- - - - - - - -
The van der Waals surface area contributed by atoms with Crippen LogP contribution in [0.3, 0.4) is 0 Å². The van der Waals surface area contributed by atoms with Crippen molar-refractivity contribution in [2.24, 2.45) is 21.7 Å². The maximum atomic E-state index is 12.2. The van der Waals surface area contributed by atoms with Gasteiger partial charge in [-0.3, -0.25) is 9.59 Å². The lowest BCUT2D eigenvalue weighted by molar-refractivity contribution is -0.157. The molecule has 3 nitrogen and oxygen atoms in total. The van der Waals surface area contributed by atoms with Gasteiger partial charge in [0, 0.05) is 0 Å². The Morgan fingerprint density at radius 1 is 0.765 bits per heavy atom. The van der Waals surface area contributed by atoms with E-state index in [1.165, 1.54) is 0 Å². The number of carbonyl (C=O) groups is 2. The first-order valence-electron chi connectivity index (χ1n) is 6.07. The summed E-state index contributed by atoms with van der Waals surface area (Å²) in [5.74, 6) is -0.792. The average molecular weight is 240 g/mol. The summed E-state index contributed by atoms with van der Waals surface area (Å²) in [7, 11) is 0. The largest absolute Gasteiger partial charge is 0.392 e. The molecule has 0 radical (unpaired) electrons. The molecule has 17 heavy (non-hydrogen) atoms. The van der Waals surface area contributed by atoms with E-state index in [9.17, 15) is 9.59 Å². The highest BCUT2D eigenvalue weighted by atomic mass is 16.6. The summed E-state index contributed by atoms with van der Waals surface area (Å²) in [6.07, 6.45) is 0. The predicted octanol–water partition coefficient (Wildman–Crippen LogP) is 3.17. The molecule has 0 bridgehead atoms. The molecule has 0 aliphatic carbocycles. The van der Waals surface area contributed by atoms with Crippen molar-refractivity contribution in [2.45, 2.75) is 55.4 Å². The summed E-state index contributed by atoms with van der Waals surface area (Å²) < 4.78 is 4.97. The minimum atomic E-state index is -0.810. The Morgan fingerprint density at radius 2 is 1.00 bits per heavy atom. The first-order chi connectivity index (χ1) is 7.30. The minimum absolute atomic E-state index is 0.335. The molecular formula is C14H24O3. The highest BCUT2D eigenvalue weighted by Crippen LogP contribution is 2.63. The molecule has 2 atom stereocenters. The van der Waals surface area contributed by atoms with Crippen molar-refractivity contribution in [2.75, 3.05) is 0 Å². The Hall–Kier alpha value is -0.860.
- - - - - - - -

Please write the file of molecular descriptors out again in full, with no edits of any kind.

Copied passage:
The van der Waals surface area contributed by atoms with Crippen LogP contribution in [0.3, 0.4) is 0 Å². The van der Waals surface area contributed by atoms with Crippen molar-refractivity contribution in [2.24, 2.45) is 21.7 Å². The maximum atomic E-state index is 12.2. The van der Waals surface area contributed by atoms with Gasteiger partial charge in [-0.3, -0.25) is 9.59 Å². The lowest BCUT2D eigenvalue weighted by molar-refractivity contribution is -0.157. The molecule has 3 nitrogen and oxygen atoms in total. The van der Waals surface area contributed by atoms with Gasteiger partial charge in [0, 0.05) is 0 Å². The Morgan fingerprint density at radius 1 is 0.765 bits per heavy atom. The van der Waals surface area contributed by atoms with E-state index in [1.165, 1.54) is 0 Å². The number of carbonyl (C=O) groups is 2. The first-order valence-electron chi connectivity index (χ1n) is 6.07. The summed E-state index contributed by atoms with van der Waals surface area (Å²) in [5.74, 6) is -0.792. The average molecular weight is 240 g/mol. The summed E-state index contributed by atoms with van der Waals surface area (Å²) in [7, 11) is 0. The largest absolute Gasteiger partial charge is 0.392 e. The molecule has 0 radical (unpaired) electrons. The molecule has 17 heavy (non-hydrogen) atoms. The van der Waals surface area contributed by atoms with E-state index in [9.17, 15) is 9.59 Å². The highest BCUT2D eigenvalue weighted by atomic mass is 16.6. The summed E-state index contributed by atoms with van der Waals surface area (Å²) in [6.07, 6.45) is 0. The predicted octanol–water partition coefficient (Wildman–Crippen LogP) is 3.17. The molecule has 0 bridgehead atoms. The molecule has 0 aliphatic carbocycles. The van der Waals surface area contributed by atoms with Crippen molar-refractivity contribution in [2.45, 2.75) is 55.4 Å². The summed E-state index contributed by atoms with van der Waals surface area (Å²) < 4.78 is 4.97. The minimum atomic E-state index is -0.810. The Morgan fingerprint density at radius 2 is 1.00 bits per heavy atom. The first-order chi connectivity index (χ1) is 7.30. The minimum absolute atomic E-state index is 0.335. The molecular formula is C14H24O3. The highest BCUT2D eigenvalue weighted by Crippen LogP contribution is 2.63. The molecule has 2 atom stereocenters. The van der Waals surface area contributed by atoms with Crippen molar-refractivity contribution in [2.75, 3.05) is 0 Å². The Hall–Kier alpha value is -0.860.